HDC Site Visit
On Saturday February 26th, Kurt and I went with 30 members of the deaf community to visit the property The 410 Bridge is considering for the deaf community project. The land was found by Georgia Nichols who has been working with the deaf community since the tent city was established after the earthquake. Georgia has been in Haiti over 20 years running a construction business. Her brother in law is deaf and she has a special place in hear heart for the deaf and this project. She has been a great asset to the project and we are so blessed for her assistance!
At first a few community members did not like the land; they thought it was too far from Port au Prince. It can take up to an hour to get to the land from where the current deaf camp is located. With Haiti traffic, any ten minute trip can quickly turn into an hour. Kurt and I went with Georgia in January to look at the land. In the month since we first visited we noticed many changes. There were churches, homes and new shops that were not there during our first visit. It is clear this is an area near Port au Prince that is ideal property.
The land is promising for a few reasons. 410 Bridge has looked at over 15 different pieces of land in and around Port au Prince; many of them did not meet the three standards necessary to purchase land. Most had a land deeds that were questionable and too risky, others were far too small and most were too expensive. The land that was found is not a requirement for the deaf to move, it is however the option we have come up with. There is good history with the deed of the property; this is not easy to find in Haiti. A struggle with finding land is often we do not know if the person trying to sell the land is in fact the owner. There is plenty of land to purchase at this site; we are looking at 20 acres. There is water under the ground making it accessible for wells to be drilled, and electrical lines already run through the property. The land is also reasonably priced compared to what it is selling for. After the earthquake there are many large organizations in Haiti looking to purchase land and are willing to spend a million dollars per acre. As a result land in and around Port au Prince has dramatically increased.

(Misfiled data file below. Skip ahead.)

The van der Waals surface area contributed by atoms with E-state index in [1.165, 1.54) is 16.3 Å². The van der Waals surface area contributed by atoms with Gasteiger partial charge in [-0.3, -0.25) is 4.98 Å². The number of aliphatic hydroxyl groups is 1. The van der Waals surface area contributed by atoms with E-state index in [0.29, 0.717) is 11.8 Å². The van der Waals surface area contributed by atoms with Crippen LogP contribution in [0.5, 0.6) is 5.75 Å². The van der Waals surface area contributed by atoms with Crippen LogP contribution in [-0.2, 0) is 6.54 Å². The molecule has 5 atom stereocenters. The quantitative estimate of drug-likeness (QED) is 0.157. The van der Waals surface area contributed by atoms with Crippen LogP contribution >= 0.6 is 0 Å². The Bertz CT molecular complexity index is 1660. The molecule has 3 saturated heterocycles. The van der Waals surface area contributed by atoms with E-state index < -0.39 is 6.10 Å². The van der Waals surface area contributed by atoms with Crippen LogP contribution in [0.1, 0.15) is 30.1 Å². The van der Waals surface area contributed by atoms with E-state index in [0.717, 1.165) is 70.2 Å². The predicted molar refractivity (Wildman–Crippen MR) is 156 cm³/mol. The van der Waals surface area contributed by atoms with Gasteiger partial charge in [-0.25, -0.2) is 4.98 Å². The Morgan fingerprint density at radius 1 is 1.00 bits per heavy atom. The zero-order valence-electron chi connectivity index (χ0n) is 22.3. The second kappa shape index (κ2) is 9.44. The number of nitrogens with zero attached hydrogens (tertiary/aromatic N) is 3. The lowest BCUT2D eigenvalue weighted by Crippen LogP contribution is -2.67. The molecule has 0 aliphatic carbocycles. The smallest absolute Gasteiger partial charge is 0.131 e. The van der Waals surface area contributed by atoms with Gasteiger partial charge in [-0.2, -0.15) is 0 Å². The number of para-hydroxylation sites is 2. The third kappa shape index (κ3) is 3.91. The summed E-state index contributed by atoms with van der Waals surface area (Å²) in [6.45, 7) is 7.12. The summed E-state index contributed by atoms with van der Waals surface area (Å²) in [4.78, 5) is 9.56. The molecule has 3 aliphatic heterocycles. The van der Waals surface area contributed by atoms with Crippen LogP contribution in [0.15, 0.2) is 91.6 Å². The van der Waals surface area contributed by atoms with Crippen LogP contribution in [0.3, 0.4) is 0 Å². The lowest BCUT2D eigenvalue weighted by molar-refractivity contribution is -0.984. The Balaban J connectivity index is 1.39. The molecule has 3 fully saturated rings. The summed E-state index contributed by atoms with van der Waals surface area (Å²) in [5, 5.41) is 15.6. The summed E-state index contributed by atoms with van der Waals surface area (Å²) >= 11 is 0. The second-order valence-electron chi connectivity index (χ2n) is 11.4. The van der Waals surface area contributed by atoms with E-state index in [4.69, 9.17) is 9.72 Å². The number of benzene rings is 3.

The land the deaf community currently occupy is owned by the Haitian government. There is a risk involved with staying as the Haitian government may reclaim the land at any time. The IFRC (International Federation of the Red Cross) has built the temporary wooden shelters at La Piste (where the current deaf community is) in way that they can be cut off at the bottom and moved if necessary.
There are many details of the project that are constantly changing and being worked out. There are also many organizations involved with the deaf community here in Haiti who are helping, it is critical for those organizations to work together for the betterment of the permanent community for the deaf. I believe the last thing any of the organizations seeking to help the deaf want is duplicity or improper use of our resources and collective gifts as well as the gifts of the Deaf community in Haiti. If the many organizations working don’t communicate effectively and coordinate their efforts we will risk duplicity and potentially undermine our mutual objectives; to assist in improving the quality of life of the Deaf community in Haiti. It is possible that many people, from multiple organizations will be working side-by-side to build a permanent, sustainable community.
The long process of this project has begun. In a follow up meeting with Georgia and those wh
o visited the land, members of the Deaf community spoke with family and friends also living at the camp about the proposed land option. We did our best to explain the details of the project and again explained why the land was chosen. It is a busy and bright future ahead.